Now that medical marijuana is legal in 29 states, including Massachusetts, there is quite a lot of conversation among cancer patients and between patients and providers about its' use. It is interesting and troubling to me that most providers are not so well informed and choose not to participate much in the discussion. When I have talked with several of our doctors, they express concern that it is not nationally legal, and that they are worried about their own position in writing prescriptions. At least in Massachusetts, the process is rather arduous and there are a limited number of legal pharmacies.
As long as I have been doing this work, there have been patients who used marijuana for help with mood or anxiety or nausea. Until fairly recently, it was always weed that was purchased illegally, and patients were fairly reticent to talk about it. Since 1985, a drug called Marinol has been legally available by prescription anywhere in the US. And what is its' active ingredient? Answer: a synthetic version of THC, the active ingredient in marijuana.
My experience has been that Marinol, like every other medication used for similar purposes, helps some patients, but not all patients. Other people preferred to smoke or use edibles, and that, too, helped some people, but not everyone. It makes sense that this seems to be the same experience with medical marijuana. I do think that physicians have an obligation to learn more about the law and the process and be able to, at least, be a resource for their patients who are interested in this approach.
From Heather Millar in the New York Times :
Should You Consider Medical Marijuana?
Lots of people dealing with cancer wonder about the potential benefits of medical marijuana, and the
discussion about whether or not to use it comes up often in cancer treatment centers. The questions often
fall into several categories: Does it treat cancer? Will it manage the side effects of chemotherapy,
radiation or surgery? Can it quiet my worry about cancer?
One patient named Bill, an engineer, asked if he could use marijuana to treat his prostate cancer. He said
that he had found some studies online from other countries that showed marijuana was used to cure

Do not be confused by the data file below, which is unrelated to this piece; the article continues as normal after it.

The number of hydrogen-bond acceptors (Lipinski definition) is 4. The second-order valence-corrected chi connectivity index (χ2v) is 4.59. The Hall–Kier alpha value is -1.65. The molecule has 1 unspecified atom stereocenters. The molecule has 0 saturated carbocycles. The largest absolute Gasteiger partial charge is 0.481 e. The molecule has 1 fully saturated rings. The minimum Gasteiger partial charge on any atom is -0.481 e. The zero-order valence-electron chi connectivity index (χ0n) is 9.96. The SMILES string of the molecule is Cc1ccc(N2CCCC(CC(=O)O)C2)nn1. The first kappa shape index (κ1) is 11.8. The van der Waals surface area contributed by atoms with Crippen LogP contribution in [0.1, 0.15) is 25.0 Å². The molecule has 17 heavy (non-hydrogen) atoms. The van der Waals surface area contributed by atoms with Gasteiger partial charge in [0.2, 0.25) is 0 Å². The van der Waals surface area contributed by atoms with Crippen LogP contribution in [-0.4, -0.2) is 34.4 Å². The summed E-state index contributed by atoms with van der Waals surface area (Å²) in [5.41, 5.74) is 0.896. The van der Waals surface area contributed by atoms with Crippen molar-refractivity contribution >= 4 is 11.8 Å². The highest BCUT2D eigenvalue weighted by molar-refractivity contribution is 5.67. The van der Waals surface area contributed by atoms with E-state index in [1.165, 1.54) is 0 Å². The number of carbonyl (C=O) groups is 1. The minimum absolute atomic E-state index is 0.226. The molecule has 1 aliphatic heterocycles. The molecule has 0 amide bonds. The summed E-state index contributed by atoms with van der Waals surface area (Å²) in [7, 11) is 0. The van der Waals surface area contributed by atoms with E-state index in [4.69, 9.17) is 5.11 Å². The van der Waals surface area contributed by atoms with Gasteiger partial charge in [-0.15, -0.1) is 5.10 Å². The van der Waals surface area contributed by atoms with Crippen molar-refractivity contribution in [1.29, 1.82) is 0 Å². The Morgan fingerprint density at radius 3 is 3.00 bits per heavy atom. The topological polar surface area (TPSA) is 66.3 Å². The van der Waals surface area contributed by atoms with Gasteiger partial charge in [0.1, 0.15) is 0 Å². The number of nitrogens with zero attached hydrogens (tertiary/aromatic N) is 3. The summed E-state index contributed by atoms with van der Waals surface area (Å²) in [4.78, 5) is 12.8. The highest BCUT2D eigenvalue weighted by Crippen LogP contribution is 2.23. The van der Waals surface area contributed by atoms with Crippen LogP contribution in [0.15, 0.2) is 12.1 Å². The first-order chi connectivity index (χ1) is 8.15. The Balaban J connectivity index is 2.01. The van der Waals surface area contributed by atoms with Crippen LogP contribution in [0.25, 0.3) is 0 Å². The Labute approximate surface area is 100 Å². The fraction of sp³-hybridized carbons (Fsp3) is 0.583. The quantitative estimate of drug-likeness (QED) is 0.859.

people of cancer. Unfortunately, there’s no solid scientific evidence that marijuana holds curative powers.
We would need a number of quality studies (which doctors call randomized controlled trials) involving a
large number of people who have a specific kind of cancer and who are using a very specific type and
dose of drug in order to prove that something is a cure for cancer – and that kind of research hasn’t been
done on marijuana.
Another patient, Sara, struggled with nausea and low appetite during chemotherapy for breast cancer.
She asked about using marijuana to help her low appetite and lack of energy. Many patients have
reported benefit from using marijuana for nausea and vomiting. But because marijuana is a complicated
plant (it has over 400 compounds) and people take marijuana in a variety of forms (smoking, eating, oil
drops), it was hard for Sara’s doctor to recommend a specific marijuana remedy for her nausea.
Prescription medications like dronabinol and nabilone are cannabinoids (one compound from the
marijuana plant) that can be used for nausea, in addition to many other available medications for nausea.
Because the prescription medication has a specific dosing guidelines, and there is regulation and quality
control of medications, Sara’s doctor recommended she try one of the approved prescription cannabinoid
medications first. Her doctor also got Sara to focus on a healthy diet and change from soda to ginger
tea, which diminished Sara’s nausea.
Read more: https://blogs.webmd.com/cancer/2018/02/should-you-consider-medical-marijuana.html
And, if you are interested, here is an article from Medscape that is directed at clinicians:
Physicians' Knowledge of Marijuana Risks Falls Short
Batya Swift Yasgur, MA, LSW
Physicians need to be familiar with issues surrounding contemporary cannabis use so they can counsel patientsregarding its risks, new research suggests.
Cannabis can cause psychosis and impaired social or occupational functioning and can create safety risks for the families of users, the investigators note.
They add that in order to provide adequate counseling, physicians must understand the patient's patterns of use, including the type, dose, and delivery method of the cannabis product.
"We noticed that many of our patients were using novel cannabis products that we didn't know much about. We realized that many physicians — including us — had only basic, often dated knowledge," lead author Jeremy Peters, DO, Department of Psychiatry, the Oregon Health and Science University, Portland, told Medscape Medical News.
The investigators undertook the review to educate clinicians, who should "absolutely initiate discussion with
patients about cannabis use, even though the available time with patients is often limited," said Peters.
The review was published in the February issue of the Journal of the American Osteopathic Association.
Read more: https://www.medscape.com/viewarticle/893187_print